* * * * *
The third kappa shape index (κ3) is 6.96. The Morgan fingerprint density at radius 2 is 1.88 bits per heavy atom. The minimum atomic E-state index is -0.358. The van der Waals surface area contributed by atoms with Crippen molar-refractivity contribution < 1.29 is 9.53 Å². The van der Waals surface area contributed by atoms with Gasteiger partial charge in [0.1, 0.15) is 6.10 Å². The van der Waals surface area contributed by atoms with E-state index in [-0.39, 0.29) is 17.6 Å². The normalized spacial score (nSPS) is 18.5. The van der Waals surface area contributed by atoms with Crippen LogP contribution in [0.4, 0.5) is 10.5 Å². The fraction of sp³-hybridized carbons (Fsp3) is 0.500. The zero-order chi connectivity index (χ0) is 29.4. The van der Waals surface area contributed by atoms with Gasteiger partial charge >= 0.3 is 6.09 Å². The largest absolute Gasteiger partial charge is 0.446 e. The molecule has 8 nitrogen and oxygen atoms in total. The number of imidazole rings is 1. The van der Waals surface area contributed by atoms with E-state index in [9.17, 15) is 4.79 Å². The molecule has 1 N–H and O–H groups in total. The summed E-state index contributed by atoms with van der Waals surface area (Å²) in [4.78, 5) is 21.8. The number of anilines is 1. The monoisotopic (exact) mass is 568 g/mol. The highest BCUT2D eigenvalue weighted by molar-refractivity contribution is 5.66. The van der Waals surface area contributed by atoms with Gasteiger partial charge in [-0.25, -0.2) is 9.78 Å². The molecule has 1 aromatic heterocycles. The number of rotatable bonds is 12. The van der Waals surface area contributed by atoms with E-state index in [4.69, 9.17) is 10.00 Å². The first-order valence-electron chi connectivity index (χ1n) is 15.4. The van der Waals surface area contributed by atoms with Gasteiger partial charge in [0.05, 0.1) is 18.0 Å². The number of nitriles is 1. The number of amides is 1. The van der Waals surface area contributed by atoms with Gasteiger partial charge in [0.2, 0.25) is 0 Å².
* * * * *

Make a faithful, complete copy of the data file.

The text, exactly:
The third kappa shape index (κ3) is 6.96. The Morgan fingerprint density at radius 2 is 1.88 bits per heavy atom. The minimum atomic E-state index is -0.358. The van der Waals surface area contributed by atoms with Crippen molar-refractivity contribution < 1.29 is 9.53 Å². The van der Waals surface area contributed by atoms with Gasteiger partial charge in [0.1, 0.15) is 6.10 Å². The van der Waals surface area contributed by atoms with E-state index in [-0.39, 0.29) is 17.6 Å². The normalized spacial score (nSPS) is 18.5. The van der Waals surface area contributed by atoms with Crippen LogP contribution in [0.4, 0.5) is 10.5 Å². The fraction of sp³-hybridized carbons (Fsp3) is 0.500. The zero-order chi connectivity index (χ0) is 29.4. The van der Waals surface area contributed by atoms with Gasteiger partial charge >= 0.3 is 6.09 Å². The largest absolute Gasteiger partial charge is 0.446 e. The molecule has 8 nitrogen and oxygen atoms in total. The number of imidazole rings is 1. The van der Waals surface area contributed by atoms with E-state index in [9.17, 15) is 4.79 Å². The molecule has 1 N–H and O–H groups in total. The summed E-state index contributed by atoms with van der Waals surface area (Å²) in [4.78, 5) is 21.8. The number of anilines is 1. The monoisotopic (exact) mass is 568 g/mol. The highest BCUT2D eigenvalue weighted by molar-refractivity contribution is 5.66. The van der Waals surface area contributed by atoms with Gasteiger partial charge in [-0.25, -0.2) is 9.78 Å². The molecule has 1 aromatic heterocycles. The number of rotatable bonds is 12. The van der Waals surface area contributed by atoms with E-state index in [4.69, 9.17) is 10.00 Å². The first-order valence-electron chi connectivity index (χ1n) is 15.4. The van der Waals surface area contributed by atoms with Gasteiger partial charge in [0.05, 0.1) is 18.0 Å². The number of nitriles is 1. The number of amides is 1. The van der Waals surface area contributed by atoms with Gasteiger partial charge in [0.2, 0.25) is 0 Å².